David: Now maybe that decision logic is quite simple, and it’s just based on meeting a few  criteria, or it could be more complex. And normally if you have those complex ones that require a human to intervene and make a decision, obviously the RPA just kicks those out into a queue, and someone will go through them and decide on, yes, no, yes, no. So if you can’t automate that, because it’s quite complex, then clearly there’s still quite a bit of work that needs to be done manually. But over time, I think if you sat down and went through those decisions and said, right, actually we could probably build some AI that could give us initially maybe 80% certainty in 20% of cases that the decision that we’re going to make through AI is correct. Then let’s build a model that does that because it then takes out 20% of those bits of work that are queued to the human for decision-making.

And over time you can improve that model and it will give an 80% certainty 30% of the time, et cetera, et cetera. So for me, I see that RPA has some glue in between the different bits of it, which is provided by AI, and the human. And over time the AI will be able to do more of those decision-making steps and allow the human to focus on the really complex stuff. So I think putting them in together is a way to think about it. That sounds significant in terms of effort and it is, but there are clearly, I think for me, RPA can be done… the bit that’s just automating the current process can be done by itself. You then get the extra benefit by putting the AI in between the two. And I think the organizations that provide RPA today are starting to think about that, but they’re not there yet. They’re more focused on… there’s still a massive market just for automating some of the process. And in time, that next step will come, but I think they will start sort of flowing together and delivering significant benefits in unison, really.

Charlie: Yeah, I think that certainly matches what I’ve seen in terms of automation being introduced at the moment. It is very much in the back office and yet to be brought really to the forefront of contact centres. So it would be… hopefully we will see that happen. But in terms of AI being deployed on a wider scale, which sectors do you think will be the first to introduce AI solutions en masse, if you like?

David: Yeah, so everyone talks about customer service. When you see charts that show where the benefits… I mean the customer service does always come up near the top of those charts of potential benefits. I think there’s some areas where we’re starting to see more real-world examples of delivering some significant benefits, like in the healthcare space. That’s very much a sector that is using both image technology supported by AI as well as decision-making to supercharge the process of diagnosis, for example. Again, you got to be very careful with that and make sure that if there’s any doubt then it’s escalated. But people like Babylon Health, who are a company that you see a lot of based in the UK, doing a lot of work with the NHS to develop solutions and services in the healthcare space. So that’s worth looking at.

David: And I think in financial services specifically, I think the area is around fraud, and managing that aspect of risk is a big area at the moment, and you know that because there are clear financial benefits right off the bat if you can save 10% of your losses in fraud, their business case is very clear. And so that’s getting some really good traction. I think with customer service, we’re in that game of how do we introduce channels cost-effectively, or chatbots or a new channel, without creating more work. I think people introduced webchat, they were supposed to reduce contact and provide a lower cost. I’d say that most people still see webchat as a channel which is the same cost as a phone channel. And you’ve got to be very… it’s quite challenging to prove that you’ve reduced contact as a result of a webchat because you’ve got to link data together.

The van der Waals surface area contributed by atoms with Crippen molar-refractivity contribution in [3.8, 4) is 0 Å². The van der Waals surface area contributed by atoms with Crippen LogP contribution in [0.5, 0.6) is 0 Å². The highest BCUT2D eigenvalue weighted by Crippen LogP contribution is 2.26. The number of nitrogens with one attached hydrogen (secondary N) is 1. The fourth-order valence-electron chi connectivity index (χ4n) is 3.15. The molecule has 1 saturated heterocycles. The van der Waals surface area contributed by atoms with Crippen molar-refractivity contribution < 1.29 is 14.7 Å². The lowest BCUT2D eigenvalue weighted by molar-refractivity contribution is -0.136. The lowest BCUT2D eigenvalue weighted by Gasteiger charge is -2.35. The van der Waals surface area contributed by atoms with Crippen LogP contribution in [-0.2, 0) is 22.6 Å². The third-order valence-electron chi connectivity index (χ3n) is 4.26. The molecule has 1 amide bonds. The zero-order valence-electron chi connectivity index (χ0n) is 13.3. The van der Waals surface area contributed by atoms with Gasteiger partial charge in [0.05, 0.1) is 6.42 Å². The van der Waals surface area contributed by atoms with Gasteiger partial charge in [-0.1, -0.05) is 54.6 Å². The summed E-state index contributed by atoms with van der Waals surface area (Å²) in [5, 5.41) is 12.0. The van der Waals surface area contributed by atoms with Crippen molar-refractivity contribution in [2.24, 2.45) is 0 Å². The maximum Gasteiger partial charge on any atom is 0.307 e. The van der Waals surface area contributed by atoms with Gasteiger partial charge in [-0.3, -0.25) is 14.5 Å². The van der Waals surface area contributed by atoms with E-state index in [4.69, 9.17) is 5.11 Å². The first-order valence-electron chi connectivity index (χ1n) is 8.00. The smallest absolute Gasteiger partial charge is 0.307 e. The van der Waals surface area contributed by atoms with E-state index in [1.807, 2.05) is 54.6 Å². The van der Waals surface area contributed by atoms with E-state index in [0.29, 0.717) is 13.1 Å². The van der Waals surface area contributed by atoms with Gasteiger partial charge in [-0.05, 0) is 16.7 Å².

So I think some of the elements of proving the value in contact centres still has some way to go as opposed to these other areas where we’re seeing it progress quite fast. The applications across industry – this is not a technology that sits in one space – it’s obviously, we see it in the automotive space, in self-driving cars and those sorts of things, but we are a long way from having a self-driving car on the road at this point in time. And I think there is some… I’m not saying we’re at a false dawn – that we’ve been through what was termed an AI winter between, I guess, when I did my PhD and 2010 perhaps. And there’s a danger of it being oversold in some areas. And I think what I am trying to do, and others, is to try and provide, produce some realistic benefits for clients and help set realistic expectations and show those benefits in real terms, in terms of savings or customer experience improvements, which are really important.

Charlie: Excellent. Well, I think there’s a lot in there for us to take away. I certainly learned a lot today, so thanks, David. Where can our listeners find you if they wish to find out more about implementing AI in their own contact centre?

David: So, if you look at the website, which is humanotics.co.uk, or drop me an email, david.naylor@humanotics.co.uk, happy to have a chat and just answer any questions, even if it’s just tell me a bit more about AI. I want to understand what this means or that means. Always good to have interactions with people about that. So yeah, those are the ways.

 

Published On: 19th Aug 2019 - Last modified: 1st Jun 2020